Eager to put hot summer days behind you and get some fresh earth on your hands? Here are some tips on how to have a successful fall garden in our area:
1. Select a good garden site. Choose an area that receives at least 6 hours of direct sun daily. While root crops (carrots, turnips) can tolerate some shade, most others require full sun.
2. Prepare your soil. Clear out weeds & grass. Work in amendments as needed. While it would be best to have your soil tested, usually you can estimate with decent results (if you've had trouble with previous gardens we'd recommend a soil test certainly before spring). If your soil is heavy with lots of clay, loosen it up by blending in gypsum, compost peat, and other "light" ingredients. If it's very sandy, we usually recommend extra compost and planting mixes. Amendments such as compost (manure, peat, or household) and greensand are great for all soils. The ideal soil is organically enriched, loose, and well-draining. If planting in pots or large containers, choose a good quality potting soil. (Remember: POTTING soil/mix is for POTS only --- PLANTING mix or GARDEN SOIL is for in-ground beds.)
3. Plant the right way at the right time. Warm-season veggies are susceptible to frost damage therefore should be transplanted soon, so that you can harvest before cold weather. Frost-tolerant crops need cooler conditions and can be planted throughout most of the fall season. For best success with cool season crops (except root vegetables), start seeds indoors first, then transplant them into the garden in 1-2 weeks, or buy ready-to-go transplants. Carrots and other "root" vegetables don't like to be disturbed, so plant those seeds directly into the bed.
August: cabbage, cucumber, tomatoes (transplants), potatoes(tubers), squash(tp), peppers(tp).
September: bush beans, beets, broccoli, brussels sprouts, cauliflower, collards, garlic and shallots(clove/bulb), kohlrabi, lettuce, mustard, snap peas, radish, turnips.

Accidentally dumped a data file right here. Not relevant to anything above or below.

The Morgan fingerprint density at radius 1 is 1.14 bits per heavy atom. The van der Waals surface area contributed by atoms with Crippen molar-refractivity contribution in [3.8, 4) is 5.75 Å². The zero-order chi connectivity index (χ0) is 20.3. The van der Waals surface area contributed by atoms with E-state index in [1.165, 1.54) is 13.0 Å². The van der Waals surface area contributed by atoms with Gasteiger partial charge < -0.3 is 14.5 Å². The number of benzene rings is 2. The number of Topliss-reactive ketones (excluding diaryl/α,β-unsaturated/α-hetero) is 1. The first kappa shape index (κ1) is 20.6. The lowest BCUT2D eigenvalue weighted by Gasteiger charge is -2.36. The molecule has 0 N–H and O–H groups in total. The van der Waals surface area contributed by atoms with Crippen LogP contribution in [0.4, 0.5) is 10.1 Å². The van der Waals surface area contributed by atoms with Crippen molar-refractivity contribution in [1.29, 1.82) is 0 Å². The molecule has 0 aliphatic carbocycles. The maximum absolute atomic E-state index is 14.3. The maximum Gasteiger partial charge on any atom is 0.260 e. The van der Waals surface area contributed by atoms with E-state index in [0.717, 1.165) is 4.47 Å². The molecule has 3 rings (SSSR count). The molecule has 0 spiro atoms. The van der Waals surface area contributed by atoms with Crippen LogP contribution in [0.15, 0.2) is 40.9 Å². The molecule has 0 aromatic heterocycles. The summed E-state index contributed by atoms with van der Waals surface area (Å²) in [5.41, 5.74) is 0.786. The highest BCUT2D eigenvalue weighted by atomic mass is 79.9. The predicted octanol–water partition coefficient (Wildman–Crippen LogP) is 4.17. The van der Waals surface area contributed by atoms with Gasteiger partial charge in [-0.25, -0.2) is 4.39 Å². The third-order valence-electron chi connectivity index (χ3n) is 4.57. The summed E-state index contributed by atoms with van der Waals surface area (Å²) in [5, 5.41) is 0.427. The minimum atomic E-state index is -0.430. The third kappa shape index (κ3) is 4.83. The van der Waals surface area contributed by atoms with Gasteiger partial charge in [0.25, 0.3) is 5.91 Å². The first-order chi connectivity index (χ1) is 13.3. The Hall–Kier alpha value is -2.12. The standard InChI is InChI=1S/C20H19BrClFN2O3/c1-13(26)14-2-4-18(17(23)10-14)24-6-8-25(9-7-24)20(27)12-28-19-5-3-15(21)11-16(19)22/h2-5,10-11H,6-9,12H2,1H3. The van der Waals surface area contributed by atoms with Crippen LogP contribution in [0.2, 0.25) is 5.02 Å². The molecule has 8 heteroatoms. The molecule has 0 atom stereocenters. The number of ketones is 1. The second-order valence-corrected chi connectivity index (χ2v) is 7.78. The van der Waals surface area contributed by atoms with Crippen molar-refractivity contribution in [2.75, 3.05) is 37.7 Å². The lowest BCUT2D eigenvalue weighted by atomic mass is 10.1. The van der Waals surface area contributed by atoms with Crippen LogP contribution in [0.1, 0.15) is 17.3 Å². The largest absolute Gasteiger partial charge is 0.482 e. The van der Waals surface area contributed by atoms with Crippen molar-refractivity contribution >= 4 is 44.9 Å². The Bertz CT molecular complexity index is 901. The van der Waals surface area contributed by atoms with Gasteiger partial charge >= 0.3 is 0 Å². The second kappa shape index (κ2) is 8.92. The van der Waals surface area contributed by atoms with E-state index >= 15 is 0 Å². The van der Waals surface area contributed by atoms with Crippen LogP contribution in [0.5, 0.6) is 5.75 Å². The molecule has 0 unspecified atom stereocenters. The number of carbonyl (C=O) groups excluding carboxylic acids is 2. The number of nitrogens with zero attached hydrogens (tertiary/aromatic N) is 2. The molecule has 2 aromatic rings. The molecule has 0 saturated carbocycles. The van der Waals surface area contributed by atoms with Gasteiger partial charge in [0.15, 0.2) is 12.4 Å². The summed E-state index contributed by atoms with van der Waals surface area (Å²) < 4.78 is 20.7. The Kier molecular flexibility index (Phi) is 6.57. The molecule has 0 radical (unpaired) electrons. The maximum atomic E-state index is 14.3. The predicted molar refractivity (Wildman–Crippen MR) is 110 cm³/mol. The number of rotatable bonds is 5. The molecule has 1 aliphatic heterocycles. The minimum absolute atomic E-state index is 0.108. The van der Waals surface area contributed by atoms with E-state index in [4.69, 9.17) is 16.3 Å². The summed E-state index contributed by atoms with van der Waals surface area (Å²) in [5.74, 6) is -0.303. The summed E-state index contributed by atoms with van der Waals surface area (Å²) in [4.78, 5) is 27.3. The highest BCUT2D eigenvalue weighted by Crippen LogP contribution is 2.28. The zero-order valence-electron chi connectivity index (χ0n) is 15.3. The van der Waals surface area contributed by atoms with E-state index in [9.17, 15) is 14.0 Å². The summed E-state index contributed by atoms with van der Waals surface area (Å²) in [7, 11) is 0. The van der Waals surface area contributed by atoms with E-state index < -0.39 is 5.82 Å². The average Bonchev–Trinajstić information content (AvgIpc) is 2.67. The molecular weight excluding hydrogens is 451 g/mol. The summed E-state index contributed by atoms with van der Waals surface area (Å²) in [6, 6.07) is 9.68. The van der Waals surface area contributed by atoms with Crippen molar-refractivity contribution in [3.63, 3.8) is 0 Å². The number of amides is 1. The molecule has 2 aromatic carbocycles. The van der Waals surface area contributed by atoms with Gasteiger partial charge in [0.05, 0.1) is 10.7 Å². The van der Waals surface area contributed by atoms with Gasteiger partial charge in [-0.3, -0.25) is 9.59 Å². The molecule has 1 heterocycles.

October: carrots, onions(bulb), spinach
4. Plant cool crops in succession. Most cool crops can be planted all the way through January, so if you space out your plantings you can space out your harvests and enjoy your fresh vegetables longer.
5. Be prepared for early frost. While most years our first hard freeze doesn't occur until December, sometimes we do get a frost as early as October. Even light frost will damage warm season crops such as potatoes and tomatoes. It takes a little bit harder overnight freeze to affect cool crops, and typically if there is damage it is to the above ground crops such as broccoli heads or lettuce leaves. There are lots of ways to safeguard against frost damage. Physical barriers are the most popular, including covering with frost cloth (fabric specially made for frost protection), sheets, large cans or drums, and wind barriers. Be sure to uncover as temperatures warm during the day. It is always a good idea to water deeply prior to a freeze: wet earth protects roots better and internal water is a plant's natural insulation. Don't forget mulch - an excellent way to insulate your plants, while blocking out weeds and decomposing into next season's garden.
Questions or tips to share? Please leave your thoughts in the comments section - we'd love to hear your fall garden experiences!
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